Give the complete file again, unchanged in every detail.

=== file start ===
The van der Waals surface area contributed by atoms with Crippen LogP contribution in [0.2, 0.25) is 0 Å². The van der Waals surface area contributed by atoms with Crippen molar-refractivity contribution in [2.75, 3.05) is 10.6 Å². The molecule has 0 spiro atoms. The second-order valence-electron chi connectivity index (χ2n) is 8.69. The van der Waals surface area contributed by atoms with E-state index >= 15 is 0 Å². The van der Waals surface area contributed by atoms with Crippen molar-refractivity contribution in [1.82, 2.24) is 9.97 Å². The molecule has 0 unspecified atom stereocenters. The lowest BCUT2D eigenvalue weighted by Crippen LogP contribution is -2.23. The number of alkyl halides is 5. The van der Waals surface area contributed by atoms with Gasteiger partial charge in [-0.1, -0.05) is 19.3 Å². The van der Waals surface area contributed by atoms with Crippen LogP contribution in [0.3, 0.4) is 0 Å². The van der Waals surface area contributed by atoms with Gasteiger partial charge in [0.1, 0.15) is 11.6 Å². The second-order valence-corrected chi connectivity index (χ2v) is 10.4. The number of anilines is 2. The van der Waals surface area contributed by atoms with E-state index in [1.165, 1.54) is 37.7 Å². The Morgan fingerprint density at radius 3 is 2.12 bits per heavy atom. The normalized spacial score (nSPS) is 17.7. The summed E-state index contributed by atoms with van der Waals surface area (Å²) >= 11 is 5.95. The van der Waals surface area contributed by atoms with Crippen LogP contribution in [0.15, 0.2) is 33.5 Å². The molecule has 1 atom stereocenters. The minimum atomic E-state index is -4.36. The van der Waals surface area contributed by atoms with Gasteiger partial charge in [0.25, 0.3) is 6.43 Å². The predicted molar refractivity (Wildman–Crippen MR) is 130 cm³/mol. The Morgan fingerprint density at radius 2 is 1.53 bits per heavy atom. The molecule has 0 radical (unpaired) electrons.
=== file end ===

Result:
The van der Waals surface area contributed by atoms with Crippen LogP contribution in [0.2, 0.25) is 0 Å². The van der Waals surface area contributed by atoms with Crippen molar-refractivity contribution in [2.75, 3.05) is 10.6 Å². The molecule has 0 spiro atoms. The second-order valence-electron chi connectivity index (χ2n) is 8.69. The van der Waals surface area contributed by atoms with E-state index >= 15 is 0 Å². The van der Waals surface area contributed by atoms with Crippen molar-refractivity contribution in [1.82, 2.24) is 9.97 Å². The molecule has 0 unspecified atom stereocenters. The lowest BCUT2D eigenvalue weighted by Crippen LogP contribution is -2.23. The number of alkyl halides is 5. The van der Waals surface area contributed by atoms with Gasteiger partial charge in [-0.1, -0.05) is 19.3 Å². The van der Waals surface area contributed by atoms with Crippen LogP contribution in [0.3, 0.4) is 0 Å². The van der Waals surface area contributed by atoms with Gasteiger partial charge in [0.1, 0.15) is 11.6 Å². The second-order valence-corrected chi connectivity index (χ2v) is 10.4. The number of anilines is 2. The van der Waals surface area contributed by atoms with E-state index in [1.165, 1.54) is 37.7 Å². The Morgan fingerprint density at radius 3 is 2.12 bits per heavy atom. The normalized spacial score (nSPS) is 17.7. The summed E-state index contributed by atoms with van der Waals surface area (Å²) >= 11 is 5.95. The van der Waals surface area contributed by atoms with Crippen LogP contribution in [0.15, 0.2) is 33.5 Å². The molecule has 1 atom stereocenters. The minimum atomic E-state index is -4.36. The van der Waals surface area contributed by atoms with Gasteiger partial charge in [0.25, 0.3) is 6.43 Å². The predicted molar refractivity (Wildman–Crippen MR) is 130 cm³/mol. The Morgan fingerprint density at radius 2 is 1.53 bits per heavy atom. The molecule has 0 radical (unpaired) electrons.